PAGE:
NCR Today

Attention NCR readers in Chicago

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The Simpson Center at Loyola University in Chicago (Lake Shore Campus) is hosting a symposium on women deacons Thursday October 27 4-6 p.m.

Susan A. Ross, professor of theology at Loyola will chair a panel with Gary Macy of Santa Clara University, William T. Ditewig, a deacon from Monterey, and Phyllis Zagano, an NCR columnist and senior research associate-in-residence at Hofstra University. For more details, read this.

Macy, Ditewig and Zagano will be launching their book Women Deacons: Past, Present, Future.

The event will also mark the opening of The Phyllis Zagano Papers at the Loyola Women & Leadership Archives.

Listen to Tom Roberts...from Australia

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Tom Roberts, NCR's editor at large, has been making the rounds promoting his new book, The Emerging Catholic Church: A Community's Search for Itself.

Yesterday, he found himself on a radio show with ABC -- the Australian Broadcasting Network. In a wide-ranging 40-minute interview, Tom covered his work covering the sex abuse crisis, and how he views the future, emerging, church.

Well worth a listen. Head on over to ABC to hear it.

And if you want to get yourself a copy of the book, just click here.

Who made the decisions for the church through the years?

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Thanks to those who commented on my recent piece about the history of slavery (Dissent: Lessons from Slavery, Sept. 28) and how totally the church's view of that peculiar institution changed. My intention was not to criticize church leaders for failing for so long to recognize slavery as intrinsically evil (though they certainly could be criticized), but to present a single issue, a moral issue at that, which came to be seen in a new and different light in a new age. If Catholics, right and left, can agree that real change can and does occur, then we may have taken a first step toward a balanced dialogue on the currently red-hot topic of dissent in the Catholic Church.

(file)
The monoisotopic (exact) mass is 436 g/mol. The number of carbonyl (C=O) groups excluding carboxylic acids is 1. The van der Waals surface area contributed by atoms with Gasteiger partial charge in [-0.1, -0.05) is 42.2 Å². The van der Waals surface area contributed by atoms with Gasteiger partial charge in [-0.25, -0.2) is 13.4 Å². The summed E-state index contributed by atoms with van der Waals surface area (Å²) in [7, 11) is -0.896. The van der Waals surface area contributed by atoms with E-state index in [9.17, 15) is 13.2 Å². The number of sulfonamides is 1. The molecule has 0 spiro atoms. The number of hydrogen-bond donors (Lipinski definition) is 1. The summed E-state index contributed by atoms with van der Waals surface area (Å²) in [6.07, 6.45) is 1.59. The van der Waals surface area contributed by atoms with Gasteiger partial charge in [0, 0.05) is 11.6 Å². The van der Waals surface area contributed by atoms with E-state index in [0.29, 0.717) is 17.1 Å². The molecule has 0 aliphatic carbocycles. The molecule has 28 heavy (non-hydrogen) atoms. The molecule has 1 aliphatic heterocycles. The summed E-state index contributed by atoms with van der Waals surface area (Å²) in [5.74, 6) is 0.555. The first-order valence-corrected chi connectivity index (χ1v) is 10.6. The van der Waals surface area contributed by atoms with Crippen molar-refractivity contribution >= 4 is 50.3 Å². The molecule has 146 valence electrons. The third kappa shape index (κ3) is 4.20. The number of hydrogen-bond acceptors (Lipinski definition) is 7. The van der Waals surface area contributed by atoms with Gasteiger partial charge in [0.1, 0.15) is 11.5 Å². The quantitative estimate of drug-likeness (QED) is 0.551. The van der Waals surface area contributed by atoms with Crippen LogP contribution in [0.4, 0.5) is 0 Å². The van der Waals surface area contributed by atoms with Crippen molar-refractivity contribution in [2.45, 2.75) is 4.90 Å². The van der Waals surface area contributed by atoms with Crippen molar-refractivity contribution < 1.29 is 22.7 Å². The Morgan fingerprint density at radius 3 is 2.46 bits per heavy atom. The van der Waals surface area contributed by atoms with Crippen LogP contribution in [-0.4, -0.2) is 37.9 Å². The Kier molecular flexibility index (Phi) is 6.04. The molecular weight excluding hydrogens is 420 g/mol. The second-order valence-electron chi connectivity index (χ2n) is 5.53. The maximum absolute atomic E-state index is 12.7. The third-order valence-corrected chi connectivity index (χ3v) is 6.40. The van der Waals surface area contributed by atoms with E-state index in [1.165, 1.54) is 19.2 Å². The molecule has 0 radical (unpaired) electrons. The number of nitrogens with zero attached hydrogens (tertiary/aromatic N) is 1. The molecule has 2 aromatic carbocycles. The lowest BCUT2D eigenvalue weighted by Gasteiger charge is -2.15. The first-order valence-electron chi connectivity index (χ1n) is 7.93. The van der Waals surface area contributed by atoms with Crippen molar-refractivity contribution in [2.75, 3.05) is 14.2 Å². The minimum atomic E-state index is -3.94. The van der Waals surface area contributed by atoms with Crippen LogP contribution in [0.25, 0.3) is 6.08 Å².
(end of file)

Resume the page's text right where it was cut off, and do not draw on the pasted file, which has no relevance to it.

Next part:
Niagara University reopens nursing program to alleviate nurse shortage

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Niagara University is reopening its nursing program in response to the current nursing shortage and anticipating future demand for nurses, according to this story from The Buffalo News.

The Catholic university reportedly closed its decades-old nursing program in 2002 “due to a steep decline in market demand for nurses.”

The accelerated 12-month program begins in May, and the four-year degree program starts next fall.

Economy fix doesn't involve cutting social safety net

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You have a family to feed, kids to educate and older parents to look after. The government isn't giving you any help. Voices scream that Social Security is unreliable, Medicare won't be there much longer and the schools are laying teachers off.